Use this URL to cite or link to this record in EThOS: http://ethos.bl.uk/OrderDetails.do?uin=uk.bl.ethos.675394
Title: At interregnum : Hong Kong and its English writing
Author: Tsang, Michael Yat Him
ISNI:       0000 0004 5371 1842
Awarding Body: University of Warwick
Current Institution: University of Warwick
Date of Award: 2015
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Abstract:
The recent Umbrella Revolution has drawn the world's attention to Hong Kong's neo-colonial situation, where it is sandwiched in a number of interregna, such as between the postcolonial and the neo-colonial, or between ex-coloniser Britain and current coloniser China. This unique postcoloaniality of Hong Kong - that it has money but no independence - is seldom addressed in postcolonial (literary) studies. The situation is further complicated when one considers the state English writing, given the invisibility and neglect it receives worldwide and among the Hong Kong population, who only recognises the pragmatic value of English. Nevertheless, the Umbrella Revolution has also provided a crucial opportunity to reconsider how Hong Kong culture can contemplate the past and articulate the future of the city, a project undertaken in this dissertation. Believing that it is high time Hong Kong English writing emerged as a distinct literary voice, this dissertation asks how English writing should be positioned amidst, and help to move forward, Hong Kong's various interregna. It evaluates the opportunities and the challenges facing the formation of an English writing community in Hong Kong, drawing inspirations from Pascale Cassanova's vision of a world literary space that is fraught with struggles and competition, and Pierre Bourdieu's concepts of cultural, symbolic and other forms of capital. The recommendations made in this dissertation to develop English writing further share the common idea that Hong Kong English writing should "turn and look inwards" as much as it should present itself as international and cosmopolitan. The main recommendations are: the need to develop committed and dedicated publication avenues for emerging English-language writers and students from Hong Kong, and the need to develop new analytical paradigms that represent the rich layers of social reality and lived experiences across fault lines and geographical segregation in Hong Kong.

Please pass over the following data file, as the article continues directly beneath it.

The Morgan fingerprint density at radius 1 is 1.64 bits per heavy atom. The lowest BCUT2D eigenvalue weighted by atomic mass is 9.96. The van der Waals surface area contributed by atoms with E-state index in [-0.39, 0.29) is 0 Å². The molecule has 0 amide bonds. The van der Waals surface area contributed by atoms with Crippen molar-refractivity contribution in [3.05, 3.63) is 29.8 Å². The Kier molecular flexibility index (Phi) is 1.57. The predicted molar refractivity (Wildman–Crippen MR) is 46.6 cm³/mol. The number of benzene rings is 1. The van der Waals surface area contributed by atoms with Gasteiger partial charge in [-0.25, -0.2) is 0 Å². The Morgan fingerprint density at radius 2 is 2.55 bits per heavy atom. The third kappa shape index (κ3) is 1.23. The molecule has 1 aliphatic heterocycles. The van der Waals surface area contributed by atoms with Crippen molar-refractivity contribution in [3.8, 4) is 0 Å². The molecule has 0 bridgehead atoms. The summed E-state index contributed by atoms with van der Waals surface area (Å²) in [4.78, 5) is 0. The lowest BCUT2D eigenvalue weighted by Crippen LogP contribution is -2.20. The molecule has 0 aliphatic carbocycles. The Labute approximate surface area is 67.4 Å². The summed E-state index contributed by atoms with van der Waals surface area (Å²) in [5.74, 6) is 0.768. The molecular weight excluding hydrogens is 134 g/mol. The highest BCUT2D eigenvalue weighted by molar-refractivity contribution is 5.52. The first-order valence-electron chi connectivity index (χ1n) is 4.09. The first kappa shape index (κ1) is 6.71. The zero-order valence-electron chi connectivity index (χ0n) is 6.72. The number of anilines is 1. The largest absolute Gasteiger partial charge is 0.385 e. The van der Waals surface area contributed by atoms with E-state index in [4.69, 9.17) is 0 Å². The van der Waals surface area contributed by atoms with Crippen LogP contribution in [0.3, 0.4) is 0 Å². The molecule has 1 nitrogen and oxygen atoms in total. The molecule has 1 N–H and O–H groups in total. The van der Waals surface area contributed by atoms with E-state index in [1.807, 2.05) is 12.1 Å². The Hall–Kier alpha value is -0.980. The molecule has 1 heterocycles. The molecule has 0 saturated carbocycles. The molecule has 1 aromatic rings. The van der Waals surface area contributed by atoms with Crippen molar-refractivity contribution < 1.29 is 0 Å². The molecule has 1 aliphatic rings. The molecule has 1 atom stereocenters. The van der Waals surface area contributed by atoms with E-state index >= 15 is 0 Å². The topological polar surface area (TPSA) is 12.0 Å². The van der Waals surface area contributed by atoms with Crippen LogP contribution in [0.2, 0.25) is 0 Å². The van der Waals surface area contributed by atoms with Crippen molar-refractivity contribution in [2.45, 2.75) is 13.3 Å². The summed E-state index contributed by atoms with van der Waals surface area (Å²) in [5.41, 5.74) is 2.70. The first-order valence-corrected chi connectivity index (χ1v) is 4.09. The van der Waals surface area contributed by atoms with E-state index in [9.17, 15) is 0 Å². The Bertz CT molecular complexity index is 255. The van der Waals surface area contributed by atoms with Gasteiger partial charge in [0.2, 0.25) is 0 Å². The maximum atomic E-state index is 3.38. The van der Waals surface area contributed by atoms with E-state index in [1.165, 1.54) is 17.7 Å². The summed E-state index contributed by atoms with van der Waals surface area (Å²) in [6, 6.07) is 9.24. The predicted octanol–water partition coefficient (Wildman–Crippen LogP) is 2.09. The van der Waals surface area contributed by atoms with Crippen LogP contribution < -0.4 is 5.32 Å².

Supervisor: Not available Sponsor: Not available
Qualification Name: Thesis (Ph.D.) Qualification Level: Doctoral
EThOS ID: uk.bl.ethos.675394  DOI: Not available
Keywords: PL Languages and literatures of Eastern Asia ; Africa ; Oceania
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